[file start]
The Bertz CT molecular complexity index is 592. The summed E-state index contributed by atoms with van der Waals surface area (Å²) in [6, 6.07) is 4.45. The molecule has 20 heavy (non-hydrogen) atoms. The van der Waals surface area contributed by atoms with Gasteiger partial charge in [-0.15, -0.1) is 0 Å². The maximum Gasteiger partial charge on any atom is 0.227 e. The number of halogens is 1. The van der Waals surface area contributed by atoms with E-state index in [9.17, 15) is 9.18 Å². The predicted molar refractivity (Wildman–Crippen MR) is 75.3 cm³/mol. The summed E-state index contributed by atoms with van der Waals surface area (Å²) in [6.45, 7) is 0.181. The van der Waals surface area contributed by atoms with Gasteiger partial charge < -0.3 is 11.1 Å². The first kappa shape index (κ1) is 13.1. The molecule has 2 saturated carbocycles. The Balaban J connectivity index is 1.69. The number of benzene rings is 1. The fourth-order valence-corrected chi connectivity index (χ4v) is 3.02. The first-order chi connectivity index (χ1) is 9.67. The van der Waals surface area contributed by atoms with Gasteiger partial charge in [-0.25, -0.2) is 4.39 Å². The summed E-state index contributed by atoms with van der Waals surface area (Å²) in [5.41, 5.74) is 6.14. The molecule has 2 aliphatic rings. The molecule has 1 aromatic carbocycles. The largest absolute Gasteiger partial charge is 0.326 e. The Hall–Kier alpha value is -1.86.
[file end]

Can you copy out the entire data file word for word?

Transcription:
The Bertz CT molecular complexity index is 592. The summed E-state index contributed by atoms with van der Waals surface area (Å²) in [6, 6.07) is 4.45. The molecule has 20 heavy (non-hydrogen) atoms. The van der Waals surface area contributed by atoms with Gasteiger partial charge in [-0.15, -0.1) is 0 Å². The maximum Gasteiger partial charge on any atom is 0.227 e. The number of halogens is 1. The van der Waals surface area contributed by atoms with E-state index in [9.17, 15) is 9.18 Å². The predicted molar refractivity (Wildman–Crippen MR) is 75.3 cm³/mol. The summed E-state index contributed by atoms with van der Waals surface area (Å²) in [6.45, 7) is 0.181. The van der Waals surface area contributed by atoms with Gasteiger partial charge < -0.3 is 11.1 Å². The first kappa shape index (κ1) is 13.1. The molecule has 2 saturated carbocycles. The Balaban J connectivity index is 1.69. The number of benzene rings is 1. The fourth-order valence-corrected chi connectivity index (χ4v) is 3.02. The first-order chi connectivity index (χ1) is 9.67. The van der Waals surface area contributed by atoms with Gasteiger partial charge in [-0.25, -0.2) is 4.39 Å². The summed E-state index contributed by atoms with van der Waals surface area (Å²) in [5.41, 5.74) is 6.14. The molecule has 2 aliphatic rings. The molecule has 1 aromatic carbocycles. The largest absolute Gasteiger partial charge is 0.326 e. The Hall–Kier alpha value is -1.86.